and on brands of polymer clay that carry pre-tinted translucents (though may be more now):
http://www.glassattic.com/polymer/Characteristics.htm
...and there's info on "inclusions," and on coloring clays in general, and on coloring translucents to make Skinner Blends on these pages:
http://www.glassattic.com/polymer/inclusions.htm
http://www.glassattic.com/polymer/color.htm
http://www.glassattic.com/polymer/blends.htm

HTH,
Diane B.
« Last Edit: November 12, 2010 07:56:11 AM by Diane B. » THIS ROCKS   Logged

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OrangeKnickers
« Reply #23 on: November 12, 2010 02:46:42 PM »

Thanks Diane!  I'll check those links out.
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« Reply #24 on: November 21, 2010 04:14:32 PM »

Diane B. Thanks for your help with tracking down a supplier for Cernit and all the info. After reading up on the brand a little I think it may be a little sticky for me to work with/blend slices neatly on these particular pieces. Maybe something for me to try in the future  Smiley

Orangeknickers: Diane B. has of course answered your question much more extensively than I possibly could! I use white translucent clay and blend in a tiny bit of coloured clay. I have found that the amount of coloured clay you use and each specific colour will result in different levels of translucency.

Ffrogg526: Thanks  Cheesy That one is my favourite too. I've found a picture of the blue one all lit up. There's a much starker contrast between the translucents as a couple of the colours used were quite opaque. I struggled to get a good picture but this gives you a pretty good idea:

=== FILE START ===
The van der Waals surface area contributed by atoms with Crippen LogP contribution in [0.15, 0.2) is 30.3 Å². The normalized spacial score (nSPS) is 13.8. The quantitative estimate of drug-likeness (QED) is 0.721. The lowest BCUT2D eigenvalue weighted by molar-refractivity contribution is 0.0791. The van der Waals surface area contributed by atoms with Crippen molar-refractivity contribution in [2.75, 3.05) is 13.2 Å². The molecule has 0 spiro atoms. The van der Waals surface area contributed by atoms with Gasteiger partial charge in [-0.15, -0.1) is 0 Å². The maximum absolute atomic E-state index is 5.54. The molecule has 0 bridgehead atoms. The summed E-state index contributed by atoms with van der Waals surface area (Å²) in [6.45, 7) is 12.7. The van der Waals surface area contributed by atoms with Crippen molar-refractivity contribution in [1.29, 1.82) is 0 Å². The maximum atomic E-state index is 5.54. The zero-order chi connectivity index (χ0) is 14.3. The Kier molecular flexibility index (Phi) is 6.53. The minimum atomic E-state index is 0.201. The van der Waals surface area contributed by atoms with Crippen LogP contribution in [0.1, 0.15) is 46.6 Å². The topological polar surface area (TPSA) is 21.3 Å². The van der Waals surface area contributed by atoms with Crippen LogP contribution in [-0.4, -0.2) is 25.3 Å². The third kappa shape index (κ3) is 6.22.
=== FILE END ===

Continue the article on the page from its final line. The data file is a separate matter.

I make sure I'm wearing surgical gloves when I'm claying and often give the candle holders a roll on a ceramic tile. the result is a lovely smooth finish. I've just invested in some super fine grit wet and dry paper which I hope to use to get a more glossy effect  Smiley

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« Reply #25 on: November 22, 2010 10:26:27 AM »

Very pretty!  Translucencies can be tricky for sure...have you resorted to a closet and flashlight yet?

Quote
I've just invested in some super fine grit wet and dry paper which I hope to use to get a more glossy effect

(Don't forget though that you'll need to buff after sanding even with those grits to get a sheen, and electric buff if you want to take it all the way up to a gloss.  Those buffing effects will work too if you've just used a 400 then 600 grit wet-dry sandpaper, which is all I ever use.)

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POLYMER CLAY "ENCYCLOPEDIA" 
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few of my photos
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(had to move them from YahooPhotos, so many now without captions)
starrfire
« Reply #26 on: August 25, 2011 09:20:45 PM »

These are beautiful. How do you fire them (cure them) in the oven without the glass shattering?